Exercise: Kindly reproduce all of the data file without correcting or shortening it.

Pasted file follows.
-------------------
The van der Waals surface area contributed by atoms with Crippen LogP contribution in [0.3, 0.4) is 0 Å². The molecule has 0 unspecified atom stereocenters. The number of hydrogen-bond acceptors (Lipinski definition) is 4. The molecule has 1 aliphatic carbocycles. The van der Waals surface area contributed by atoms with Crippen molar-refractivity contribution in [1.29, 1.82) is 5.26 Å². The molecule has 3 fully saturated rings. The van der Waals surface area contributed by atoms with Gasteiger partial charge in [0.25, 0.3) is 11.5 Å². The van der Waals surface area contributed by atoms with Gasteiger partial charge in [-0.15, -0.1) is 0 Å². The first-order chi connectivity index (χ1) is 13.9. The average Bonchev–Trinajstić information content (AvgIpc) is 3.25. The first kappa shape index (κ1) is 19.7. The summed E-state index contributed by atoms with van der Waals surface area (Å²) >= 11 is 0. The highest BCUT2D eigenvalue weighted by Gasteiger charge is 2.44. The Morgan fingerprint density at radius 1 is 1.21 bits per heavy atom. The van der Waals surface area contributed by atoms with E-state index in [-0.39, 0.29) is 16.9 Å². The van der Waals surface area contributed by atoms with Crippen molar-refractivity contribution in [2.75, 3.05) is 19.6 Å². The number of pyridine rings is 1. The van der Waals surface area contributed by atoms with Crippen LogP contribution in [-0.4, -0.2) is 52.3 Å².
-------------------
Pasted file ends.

The van der Waals surface area contributed by atoms with Crippen LogP contribution in [0.3, 0.4) is 0 Å². The molecule has 0 unspecified atom stereocenters. The number of hydrogen-bond acceptors (Lipinski definition) is 4. The molecule has 1 aliphatic carbocycles. The van der Waals surface area contributed by atoms with Crippen molar-refractivity contribution in [1.29, 1.82) is 5.26 Å². The molecule has 3 fully saturated rings. The van der Waals surface area contributed by atoms with Gasteiger partial charge in [0.25, 0.3) is 11.5 Å². The van der Waals surface area contributed by atoms with Gasteiger partial charge in [-0.15, -0.1) is 0 Å². The first-order chi connectivity index (χ1) is 13.9. The average Bonchev–Trinajstić information content (AvgIpc) is 3.25. The first kappa shape index (κ1) is 19.7. The summed E-state index contributed by atoms with van der Waals surface area (Å²) >= 11 is 0. The highest BCUT2D eigenvalue weighted by Gasteiger charge is 2.44. The Morgan fingerprint density at radius 1 is 1.21 bits per heavy atom. The van der Waals surface area contributed by atoms with E-state index in [-0.39, 0.29) is 16.9 Å². The van der Waals surface area contributed by atoms with Crippen molar-refractivity contribution in [2.75, 3.05) is 19.6 Å². The number of pyridine rings is 1. The van der Waals surface area contributed by atoms with Crippen LogP contribution in [-0.4, -0.2) is 52.3 Å².